Two things: It has to be a record signing for a current Premier League club, and it has to be their existing record signing…
Angel di Maria
It all started so well for Angel di Maria. Fresh from his man-of-the-match performance for Real Madrid in the 2014 Champions League final, the winger carried his form into the World Cup. Injury in the quarter final curtailed his tournament, with Argentina falling to Germany at the last hurdle. A month later, he joined Manchester United for a club-record £59.7million, becoming the most expensive British transfer of all-time. Three goals and three assists apiece in his first five appearances seemed to confirm the inevitable: United had signed their very own Galactico, and he was ruddy good.
The reason for Di Maria’s subsequent regression is impossible to pinpoint. Injuries? Perhaps. The Van Gaal effect? Maybe. Adapting to a new league, team and culture? Possibly. A combination of all three seems more likely. But that does not negate just how sharp Di Maria’s Old Trafford decline was. His last goal for the club came against Yeovil in the FA Cup in January, while Marouane Fellaini, Ashley Young and Antonio Valencia played more Premier League minutes in Di Maria’s only Premier League season. The 27-year-old scored four goals in his 32 games for United; he has nine goals in 20 games for Paris Saint-Germain since moving to France for £44.3million.
While 27 is generally considered the peak of one’s footballing career, such an age appeared to herald the nadir for Fernando Torres. A record of 81 goals in 142 games for Liverpool had convinced Chelsea to spend a then British record £50million on the striker in January 2011. In terms of previous record signings at Stamford Bridge, the Blues will have been hoping for another Didier Drogba. Instead, Torres succeeded Andriy Shevchenko in more ways than one. Torres played 30 more games for Chelsea than he did for Liverpool, but scored 36 fewer goals.
It would be churlish to ignore his trophy haul at Chelsea, which included an FA Cup, a Europa League, and that memorable Champions League win in 2012. He was the top goalscorer for the Blues that season, and ensured that Gary Neville would enter commentary folklore with his strike at the Nou Camp. But it should have been so much more for a player once considered the most feared forward in the world.
There is something rather predictable about Liverpool’s biggest transfers. Dating back to 1987, nine of the club’s last 10 record signing have been strikers, with the club desperate to sign the firepower necessary for a title challenge or trophy tilt. Phil Babb is the underwhelming outlier. For the successes, read: Suarez, Luis or Rush, Ian. For the failures, read: Heskey, Emile, or Cisse, Djibril. But one man necessitates a chapter all of his own. And that man is Andrew Thomas Carroll.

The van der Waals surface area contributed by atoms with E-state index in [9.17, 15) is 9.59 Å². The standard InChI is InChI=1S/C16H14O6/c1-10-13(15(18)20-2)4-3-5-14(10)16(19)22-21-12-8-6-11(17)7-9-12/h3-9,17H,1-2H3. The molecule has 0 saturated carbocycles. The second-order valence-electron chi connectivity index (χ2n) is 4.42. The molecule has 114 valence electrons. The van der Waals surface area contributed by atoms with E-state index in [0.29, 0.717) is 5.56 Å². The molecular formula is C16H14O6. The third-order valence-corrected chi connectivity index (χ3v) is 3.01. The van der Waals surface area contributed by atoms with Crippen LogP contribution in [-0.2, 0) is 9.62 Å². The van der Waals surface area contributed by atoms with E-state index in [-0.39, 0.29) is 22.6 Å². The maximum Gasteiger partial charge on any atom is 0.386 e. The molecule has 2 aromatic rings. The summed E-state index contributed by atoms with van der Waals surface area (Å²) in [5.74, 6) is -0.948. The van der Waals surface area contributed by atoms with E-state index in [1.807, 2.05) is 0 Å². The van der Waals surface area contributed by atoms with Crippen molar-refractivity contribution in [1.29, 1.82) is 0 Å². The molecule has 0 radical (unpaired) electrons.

It was a delightfully bizarre deadline-day in January 2011. The Reds, then in the early throes of Kenny Dalglish’s managerial return, had signed Suarez in the late hours, but the sale of Fernando Torres to Chelsea at around 11pm sparked panic as the minutes dwindled. There was only one option: sign a 22-year-old striker who had scored 14 goals in 49 Premier League appearances for Newcastle. For £35million. How did it possibly not work out?
For a club so generally respected over their transfer business, Southampton’s signing of Dani Osvaldo in 2013 really does stick out like Jose Fonte’s sore eye after receiving a headbutt from the Italian. That training ground fracas with the central defender marked just one of many controversial moments in Osvaldo’s Southampton career. They were far fewer moments of inspiration. The forward had enjoyed spells at six clubs in eights years across Europe before arriving at St Mary’s for £12.8million. He scored three goals in 13 games in his first season, including a sumptuous lob against Manchester City. In fact, he scored three goals in 13 games in his Southampton career. Loan spells at Juventus, Inter Milan and Boca Juniors followed, with Southampton finally releasing the 29-year-old this summer. He cost them a reported £25million in fees and wages across two season.
Ricky van Wolfswinkel
They say the Championship play-off final is worth well over £100million, which each individual placing in the Premier League is worth an extra £1.23million, or thereabouts. But what of a Ricky van Wolfswinkel league goal? For Norwich, that would cost £8.5million.
The Dutchman had rotund shoes to fill at Carrow Road, with Grant Holt’s No 9 shirt bestowed upon him as he arrived in summer 2013. Van Wolfswinkel had scored 28 goals in 55 league appearances over the preceding two seasons for Sporting Lisbon, and was seen as the man who would fire Norwich to certain Premier League safety. A goal on his debut against Everton reaffirmed that belief. The striker failed to score in his next 24 league games, and the Canaries were subsequently relegated. That went well.
He may be Ricky van Wolfswinkel, but he most certainly was not the dog’s b*llocks.